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Some Advice To My Daughter As She Begins Her Career In Management

Dearest Anna:

I have gone through some 10,000 years of human history all over the world. I was looking for a special leader who would be an example for you. The late President John F. Kennedy comes to mind.

Please forgive him for being a playboy who was unfaithful to Jackie. Please remember him for incredible things like saving the world from a nuclear war in 1962 and setting up the project to send humans to the moon.

Also in World War II he was the commander of a small patrol boat (Like the one I was on in Vietnam) in the South Pacific. His boat was sunk by a Japanese destroyer. He was able to avoid getting captured. He saved the lives of 11 of his 12 men. He won a couple of medals for this heroism.

If we could bring President Kennedy back to life and sit him at a table with you, what would he say to you? I suspect that it would be the following good advice:

1. Never forget that power has its limitations.

2) Always approach a new project with the greatest skepticism for the following reasons:

a) The project will always turn out to be much more complicated than it appears at first.

b) The project will always require much more time that you originally estimated.

c) The project will always cost much more money than you originally estimated.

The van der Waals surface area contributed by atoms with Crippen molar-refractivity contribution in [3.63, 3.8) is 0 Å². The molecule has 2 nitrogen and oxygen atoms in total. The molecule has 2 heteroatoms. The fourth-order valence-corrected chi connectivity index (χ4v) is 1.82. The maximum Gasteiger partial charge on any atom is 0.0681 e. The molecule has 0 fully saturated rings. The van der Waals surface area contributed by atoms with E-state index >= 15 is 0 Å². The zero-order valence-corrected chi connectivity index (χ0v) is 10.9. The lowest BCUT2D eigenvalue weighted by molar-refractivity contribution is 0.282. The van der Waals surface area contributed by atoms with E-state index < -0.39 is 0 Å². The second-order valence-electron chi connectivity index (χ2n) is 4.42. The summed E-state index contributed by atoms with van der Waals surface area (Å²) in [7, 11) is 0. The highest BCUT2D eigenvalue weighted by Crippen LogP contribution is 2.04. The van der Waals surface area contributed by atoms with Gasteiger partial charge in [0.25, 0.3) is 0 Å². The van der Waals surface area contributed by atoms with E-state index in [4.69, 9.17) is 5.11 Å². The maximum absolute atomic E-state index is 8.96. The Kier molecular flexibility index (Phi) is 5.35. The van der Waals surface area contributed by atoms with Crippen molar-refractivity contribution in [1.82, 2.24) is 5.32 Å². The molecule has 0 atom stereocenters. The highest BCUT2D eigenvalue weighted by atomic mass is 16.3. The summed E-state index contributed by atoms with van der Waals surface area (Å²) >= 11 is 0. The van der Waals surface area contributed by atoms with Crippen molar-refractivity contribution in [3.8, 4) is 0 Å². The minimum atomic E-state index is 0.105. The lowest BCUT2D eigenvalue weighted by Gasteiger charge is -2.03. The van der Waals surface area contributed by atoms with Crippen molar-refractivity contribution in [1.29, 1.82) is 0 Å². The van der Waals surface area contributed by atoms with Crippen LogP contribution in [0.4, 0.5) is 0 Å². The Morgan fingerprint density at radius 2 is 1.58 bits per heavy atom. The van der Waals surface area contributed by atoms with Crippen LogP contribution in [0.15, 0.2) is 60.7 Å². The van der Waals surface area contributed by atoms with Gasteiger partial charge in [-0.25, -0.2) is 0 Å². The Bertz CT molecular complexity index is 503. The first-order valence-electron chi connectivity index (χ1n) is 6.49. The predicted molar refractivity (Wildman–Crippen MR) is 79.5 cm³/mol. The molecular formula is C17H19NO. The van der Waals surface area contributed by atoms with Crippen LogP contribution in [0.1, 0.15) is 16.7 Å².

3) “Success has many fathers. Failure is an orphan,” He would be saying to you when a project that you are working on fails, do not try to lie about it or blame someone else. Rather look everyone right in the eye and tell them. “This mistake was my fault. I am sorry.” People will be mad at you and disappointed for a couple of days. But you will not be fired or lose your career.

4) Regardless of how bad things get, never lose your compassion for other people or your good sense of humor and ability to laugh.

I hope that these words help you in your current job and 20 years from now when you are CEO.


About tatamkuluafrica

I am a man who has lived n 6 of the 7 continents. I first arrived in Africa on April 18, 1981. Africa has been a part of my life since. I spent 8 months living in a Xhosa village in the Eastern Cape Province of South Africa. I was given he nickname Tatamkulu Africa. In Xhosa it means "Grandfather Africa." In April of 1994 I was allowed to vote in the first democratic election in South Africa..I was honored to be part of such a historical moment. It was a beautiful and a magical day.

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